I've got a cold vs I've caught a cold

Discussion in 'English Only' started by vooli, Nov 9, 2011.

  1. vooli New Member

    Which one is correct? I hear people say : I think I am catching a cold. But for present perfect they say: I have GOT a cold. Is it correct or it should be I CAUGHT a cold?
  2. Man_from_India Senior Member

    Indian English
    Both are widely used: "catch cold" and "got cold".
  3. mplsray Senior Member

    "I have got a cold," or, more commonly, "I've got a cold" are equivalent in meaning to "I have a cold." They state what disease the person is presently suffering from. "I caught a cold" emphasizes the process of coming down with the disease, and may be used not only for a cold one presently has but also when speaking of a cold one no longer has: "When I was in Boston, I caught a cold, but I'm over it now."

    Addition: "I got a cold" can also be used when speaking of coming down with the disease: "When I was in Boston, I got a cold, but I'm over it now." "I got a cold" (or "I gotta cold.") also means, in very casual speech and in nonstandard dialects, "I have a cold," since under such circumstances, "got" has come to be a present-tense verb with a meaning identical to "have." (Whether there is any difference between American English and British English on these points, I couldn't say.)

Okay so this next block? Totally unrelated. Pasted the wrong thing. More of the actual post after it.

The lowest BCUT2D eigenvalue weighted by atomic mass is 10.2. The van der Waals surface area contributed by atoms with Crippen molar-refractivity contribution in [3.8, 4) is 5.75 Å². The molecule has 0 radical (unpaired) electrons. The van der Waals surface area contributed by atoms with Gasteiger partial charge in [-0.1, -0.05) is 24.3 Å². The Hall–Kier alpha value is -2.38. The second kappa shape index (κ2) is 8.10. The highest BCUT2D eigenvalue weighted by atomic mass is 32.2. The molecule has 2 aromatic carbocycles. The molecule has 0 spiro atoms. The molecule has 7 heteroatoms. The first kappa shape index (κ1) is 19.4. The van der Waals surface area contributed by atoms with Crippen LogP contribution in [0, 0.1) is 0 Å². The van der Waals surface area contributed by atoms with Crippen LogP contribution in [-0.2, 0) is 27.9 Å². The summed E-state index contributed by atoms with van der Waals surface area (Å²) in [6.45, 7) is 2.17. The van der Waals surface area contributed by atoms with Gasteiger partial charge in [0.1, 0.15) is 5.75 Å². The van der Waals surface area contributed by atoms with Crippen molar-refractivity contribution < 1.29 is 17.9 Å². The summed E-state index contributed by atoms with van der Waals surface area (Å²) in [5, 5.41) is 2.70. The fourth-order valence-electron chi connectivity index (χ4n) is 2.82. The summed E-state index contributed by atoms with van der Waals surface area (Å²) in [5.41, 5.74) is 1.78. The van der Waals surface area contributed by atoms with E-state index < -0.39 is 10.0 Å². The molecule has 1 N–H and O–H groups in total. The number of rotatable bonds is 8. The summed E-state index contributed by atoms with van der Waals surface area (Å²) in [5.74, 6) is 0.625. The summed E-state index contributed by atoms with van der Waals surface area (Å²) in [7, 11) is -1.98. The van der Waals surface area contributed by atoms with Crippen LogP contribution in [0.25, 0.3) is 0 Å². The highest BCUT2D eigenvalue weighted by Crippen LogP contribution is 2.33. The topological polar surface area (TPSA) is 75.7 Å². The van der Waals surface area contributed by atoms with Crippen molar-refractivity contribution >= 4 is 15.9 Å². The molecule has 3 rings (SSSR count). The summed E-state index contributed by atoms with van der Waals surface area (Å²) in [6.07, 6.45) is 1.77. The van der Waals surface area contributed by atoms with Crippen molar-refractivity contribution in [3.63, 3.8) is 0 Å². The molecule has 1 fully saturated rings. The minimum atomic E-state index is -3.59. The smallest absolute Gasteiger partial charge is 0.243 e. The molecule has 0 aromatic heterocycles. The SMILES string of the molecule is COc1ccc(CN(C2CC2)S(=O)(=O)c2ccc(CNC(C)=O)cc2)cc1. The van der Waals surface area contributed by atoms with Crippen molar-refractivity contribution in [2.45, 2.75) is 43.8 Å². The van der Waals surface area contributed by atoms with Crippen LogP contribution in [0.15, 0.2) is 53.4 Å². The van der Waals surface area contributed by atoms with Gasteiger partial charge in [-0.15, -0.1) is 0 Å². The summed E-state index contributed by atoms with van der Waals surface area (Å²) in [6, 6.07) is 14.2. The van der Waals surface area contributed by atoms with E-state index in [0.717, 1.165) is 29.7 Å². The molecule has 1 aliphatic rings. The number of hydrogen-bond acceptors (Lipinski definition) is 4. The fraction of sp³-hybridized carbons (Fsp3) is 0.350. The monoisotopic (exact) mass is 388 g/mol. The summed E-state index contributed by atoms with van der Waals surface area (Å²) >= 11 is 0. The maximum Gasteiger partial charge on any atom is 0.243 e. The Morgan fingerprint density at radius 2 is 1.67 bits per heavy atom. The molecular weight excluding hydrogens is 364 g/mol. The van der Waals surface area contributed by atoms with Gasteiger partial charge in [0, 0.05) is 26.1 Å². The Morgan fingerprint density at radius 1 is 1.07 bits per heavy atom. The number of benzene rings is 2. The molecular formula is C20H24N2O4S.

Last edited: Nov 9, 2011
  4. Loob

    Loob Senior Member

    English UK
    Hi vooli

    "I have got a cold"/"I've got a cold" isn't really present perfect. It's present perfect in form, but in meaning, it's present: I've got a cold has the same meaning as I have a cold.

    Many - but not all - varieties of English use "have got" to mean "have".

    EDIT: I hadn't seen mplsray's answer when I wrote this: but I agree with what he said:).

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